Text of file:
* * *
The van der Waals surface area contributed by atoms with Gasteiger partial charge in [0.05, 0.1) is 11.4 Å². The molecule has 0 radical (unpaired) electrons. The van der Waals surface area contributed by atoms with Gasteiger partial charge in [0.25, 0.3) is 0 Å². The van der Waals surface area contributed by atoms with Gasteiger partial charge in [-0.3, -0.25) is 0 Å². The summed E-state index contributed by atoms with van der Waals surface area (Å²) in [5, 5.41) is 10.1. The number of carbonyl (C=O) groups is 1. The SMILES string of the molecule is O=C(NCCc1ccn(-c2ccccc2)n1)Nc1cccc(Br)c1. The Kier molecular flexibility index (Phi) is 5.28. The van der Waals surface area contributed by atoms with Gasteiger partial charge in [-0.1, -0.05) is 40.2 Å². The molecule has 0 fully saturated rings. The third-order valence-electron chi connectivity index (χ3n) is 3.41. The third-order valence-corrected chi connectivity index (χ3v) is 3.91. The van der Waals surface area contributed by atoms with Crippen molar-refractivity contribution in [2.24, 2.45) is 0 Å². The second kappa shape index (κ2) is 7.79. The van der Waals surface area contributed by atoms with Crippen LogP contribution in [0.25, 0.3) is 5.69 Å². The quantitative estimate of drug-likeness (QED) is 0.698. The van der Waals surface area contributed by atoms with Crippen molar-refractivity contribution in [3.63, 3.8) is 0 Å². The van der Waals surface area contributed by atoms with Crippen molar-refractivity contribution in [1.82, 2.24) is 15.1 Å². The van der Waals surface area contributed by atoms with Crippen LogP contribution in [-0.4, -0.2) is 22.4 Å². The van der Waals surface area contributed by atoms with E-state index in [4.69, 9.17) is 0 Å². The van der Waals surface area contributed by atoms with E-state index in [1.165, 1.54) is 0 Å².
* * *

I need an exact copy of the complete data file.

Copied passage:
The van der Waals surface area contributed by atoms with Gasteiger partial charge in [0.05, 0.1) is 11.4 Å². The molecule has 0 radical (unpaired) electrons. The van der Waals surface area contributed by atoms with Gasteiger partial charge in [0.25, 0.3) is 0 Å². The van der Waals surface area contributed by atoms with Gasteiger partial charge in [-0.3, -0.25) is 0 Å². The summed E-state index contributed by atoms with van der Waals surface area (Å²) in [5, 5.41) is 10.1. The number of carbonyl (C=O) groups is 1. The SMILES string of the molecule is O=C(NCCc1ccn(-c2ccccc2)n1)Nc1cccc(Br)c1. The Kier molecular flexibility index (Phi) is 5.28. The van der Waals surface area contributed by atoms with Gasteiger partial charge in [-0.1, -0.05) is 40.2 Å². The molecule has 0 fully saturated rings. The third-order valence-electron chi connectivity index (χ3n) is 3.41. The third-order valence-corrected chi connectivity index (χ3v) is 3.91. The van der Waals surface area contributed by atoms with Crippen molar-refractivity contribution in [2.24, 2.45) is 0 Å². The second kappa shape index (κ2) is 7.79. The van der Waals surface area contributed by atoms with Crippen LogP contribution in [0.25, 0.3) is 5.69 Å². The quantitative estimate of drug-likeness (QED) is 0.698. The van der Waals surface area contributed by atoms with Crippen molar-refractivity contribution in [3.63, 3.8) is 0 Å². The van der Waals surface area contributed by atoms with Crippen molar-refractivity contribution in [1.82, 2.24) is 15.1 Å². The van der Waals surface area contributed by atoms with Crippen LogP contribution in [-0.4, -0.2) is 22.4 Å². The van der Waals surface area contributed by atoms with E-state index in [4.69, 9.17) is 0 Å². The van der Waals surface area contributed by atoms with E-state index in [1.165, 1.54) is 0 Å².